# Statistics assignment-76734

• Statistics assignment
• ··  5 pages, 1250 words Revised Australia
• APA Revised 10 Refers
• (+61) 43253****
• May 13, 2015 | Wednesday 01:09 pm | 2 months ago

Question 1 (9 marks in total)

Cans of Fizzy Cola are believed to have contents that are Normally distributed with a mean of

305 ml and a standard deviation of 10 ml.

(a) If a random sample of 25 cans is selected from a day’s production, what is the probability

that the 12th can contains more than 300 ml? (2 marks)

(b) If the average of the contents of the 25 cans is calculated, what is

i. the standard error of this average? (1 mark)

ii. the probability that this average is greater than 300 ml? (3 marks)

(c) What is the probability that at least 20 of the 25 cans have contents greater than 300 ml?

(3 marks)

Marking Criteria

Marks 0 1 2 3

no working

working has errors

correct working

1(b)ii.

and

1(c)

Solution is missing or

incorrect

One part of precess

is correct, but rest is

missing or wrong

Process attempted but

impaired by a minor er-

ror, or correct
nal an-

working

Correct

with working (interme-

diate calculations or

output from software)

3

STA201/401 201530 Assignment 2

Question 2 (15 marks in total)

Suppose that, in 10 years of use throughout Australia, one particular animal vaccine has been

successful in treating an animal disease in 66% of cases (i.e., on average, 66% of animals have

recovered), and this percentage has become accepted as the industry `standard’.

(a) JaneyWerakso has 64 animals su
ering from this disease. If she administers the vaccine

in the approved manner, what is the standard error of the proportion of animals that will

recover? (2 marks)

(b) After treatment, Janey
nds that 39 of her animals recover from the disease. What

proportion of Janey’s animals recover from this disease? (1 mark)

(c) What is the probability of getting this proportion (or less) of recoveries from 64 animals

if the vaccine really does have a 66% recovery rate? (3 marks)

(d) If p represents the true probability that an animal recovers from the disease when the

vaccine is administered, use the data from Janey’s experiment to test H0 : p = 0:66 vs

H1 : p 6= 0:66 at the 5% level of signi
cance. (5 marks)

(e) Janey is pretty annoyed that less than 66% of her animals recovered, and wants to know

why we didn’t test H0 : p = 0:66 vs H1 : p < 0:66 because, after all, less than 66% recovered.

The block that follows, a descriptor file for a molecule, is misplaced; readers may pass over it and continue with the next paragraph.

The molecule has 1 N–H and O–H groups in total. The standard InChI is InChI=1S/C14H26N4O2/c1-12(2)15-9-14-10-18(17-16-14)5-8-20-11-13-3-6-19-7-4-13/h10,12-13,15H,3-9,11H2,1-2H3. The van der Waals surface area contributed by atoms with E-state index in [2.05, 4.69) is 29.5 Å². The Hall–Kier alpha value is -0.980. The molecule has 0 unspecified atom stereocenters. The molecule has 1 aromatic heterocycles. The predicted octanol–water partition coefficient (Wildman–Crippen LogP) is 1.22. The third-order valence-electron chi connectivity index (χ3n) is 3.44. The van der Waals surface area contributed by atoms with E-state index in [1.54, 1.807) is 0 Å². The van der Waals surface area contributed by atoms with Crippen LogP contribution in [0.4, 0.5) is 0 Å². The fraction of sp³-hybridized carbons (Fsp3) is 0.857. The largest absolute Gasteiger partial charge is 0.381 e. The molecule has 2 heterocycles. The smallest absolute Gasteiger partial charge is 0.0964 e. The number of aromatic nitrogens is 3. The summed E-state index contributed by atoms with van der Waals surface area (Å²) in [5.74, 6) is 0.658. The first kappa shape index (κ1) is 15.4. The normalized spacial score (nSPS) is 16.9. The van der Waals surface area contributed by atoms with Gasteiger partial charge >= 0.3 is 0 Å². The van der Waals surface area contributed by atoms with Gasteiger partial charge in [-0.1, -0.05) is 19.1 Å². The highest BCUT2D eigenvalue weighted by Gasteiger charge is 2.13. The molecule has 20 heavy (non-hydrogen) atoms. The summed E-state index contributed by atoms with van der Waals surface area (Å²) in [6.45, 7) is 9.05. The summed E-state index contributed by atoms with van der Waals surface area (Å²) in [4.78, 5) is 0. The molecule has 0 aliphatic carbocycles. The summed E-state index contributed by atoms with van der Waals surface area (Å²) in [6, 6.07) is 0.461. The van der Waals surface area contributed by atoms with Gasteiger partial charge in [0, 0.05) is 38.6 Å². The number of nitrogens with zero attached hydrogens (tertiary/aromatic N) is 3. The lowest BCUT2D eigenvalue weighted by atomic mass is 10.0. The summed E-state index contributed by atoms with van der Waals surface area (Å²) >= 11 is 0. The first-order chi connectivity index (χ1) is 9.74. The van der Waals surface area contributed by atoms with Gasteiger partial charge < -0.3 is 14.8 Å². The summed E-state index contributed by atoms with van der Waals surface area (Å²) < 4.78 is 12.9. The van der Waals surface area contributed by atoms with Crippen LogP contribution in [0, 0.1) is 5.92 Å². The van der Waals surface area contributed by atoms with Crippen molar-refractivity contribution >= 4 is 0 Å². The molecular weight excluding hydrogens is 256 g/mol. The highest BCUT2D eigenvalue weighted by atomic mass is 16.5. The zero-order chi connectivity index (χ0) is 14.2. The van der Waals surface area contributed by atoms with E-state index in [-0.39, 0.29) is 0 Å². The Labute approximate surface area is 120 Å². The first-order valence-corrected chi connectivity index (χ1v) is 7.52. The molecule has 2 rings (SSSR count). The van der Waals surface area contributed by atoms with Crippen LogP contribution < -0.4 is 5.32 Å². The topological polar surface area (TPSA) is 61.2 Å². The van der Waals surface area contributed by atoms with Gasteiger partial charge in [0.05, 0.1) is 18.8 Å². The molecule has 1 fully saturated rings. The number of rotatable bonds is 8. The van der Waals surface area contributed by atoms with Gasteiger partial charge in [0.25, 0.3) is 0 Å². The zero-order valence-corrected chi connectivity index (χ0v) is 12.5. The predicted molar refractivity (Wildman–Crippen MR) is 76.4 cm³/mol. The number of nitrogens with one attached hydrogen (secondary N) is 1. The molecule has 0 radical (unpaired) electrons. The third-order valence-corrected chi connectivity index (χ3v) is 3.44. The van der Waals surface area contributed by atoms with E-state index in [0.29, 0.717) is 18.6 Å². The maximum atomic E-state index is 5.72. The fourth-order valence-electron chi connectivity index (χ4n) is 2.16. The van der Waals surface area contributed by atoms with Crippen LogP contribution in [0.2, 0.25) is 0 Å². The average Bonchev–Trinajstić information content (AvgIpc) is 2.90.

Is this a valid thing to do? Answer `yes’ or `no’, and justify your answer. (2 marks)

(f) In the light of Janey’s concerns, would it be valid to take another large sample of animals

and test H0 : p = 0:66 vs H1 : p < 0:66? Justify your answer. (2 marks)

Marking Criteria

Marks 0 1 2 3

no working

working has errors

correct working

no working

some sensible working

working incorrect or in-

complete

correct working

2(d) (See below)

2(e)

and

2(f)

rect, and no justi
ca-

tion

justi

quate

justi
cation that is cor-

rect and clear

Marks 0 1

2(d) Test statistic and

samplingdistribu-

tion

Statistic and distribution either

missing or incorrect

Statistic and distribution both

correct

Rejection criterion Criterion missing or incorrect Criterion correctly stated

Calculations (soft-

ware or manually)

Calculations wrong or only par-

tially correct

Calculations correct

Decision Decision missing or not justi
ed Decision correctly stated and

justi
ed

Conclusion Missing, or not in context of prob-

lem

Statement in English in context of

problem

4

STA201/401 201530 Assignment 2

Question 3 (12 marks in total)

Suppose that a reputable survey agency is engaged to estimate the proportion of Australian

electors who believe that, to reduce carbon emissions, a nuclear power plant should be built

somewhere in Australia.

(a) Under the assumption that everyone who is contacted gives a reply of `In favour’ or `Op-

posed/Don’t Know’, how large a sample must be taken if the estimate obtained from the

survey is to have a margin of error of at most 2%? Use a 95% con
dence interval in

calculating the margin of error, and assume that absolutely nothing is known about the

proportion of Australians in favour. (3 marks)

(b) Repeat (a) if it is believed that the proportion of Australian electors in favour is not more

than 30%. (2 marks)

(c) Repeat (a) if it is thought that 20% of people contacted will refuse to answer, thereby

providing no information. (Make the assumption that these people think like the other

80%, but just don’t want to answer.) (2 marks)

(d) Suppose that a random sample of 1000 Australian electors is asked whether they believe

that, to reduce carbon emissions, a nuclear power plant should be built somewhere in

Australia. After eliminating the 221 people who refuse to answer, 275 of the remainder say

that they support building a nuclear power plant. Calculate a 95% con
dence interval for

the true proportion, p, of Australian electors who believe that, to reduce carbon emissions,

a nuclear power plant should be built somewhere in Australia. (3 marks)

(e) Use the con
dence interval obtained in (d) to test H0 : p = 0:30 vs H1 : p 6= 0:30 at the 5%

level of signi
cance. You do not have to carry out the formal steps of hypothesis testing,

(2 marks)

Marking Criteria

Marks 0 1 2 3

no working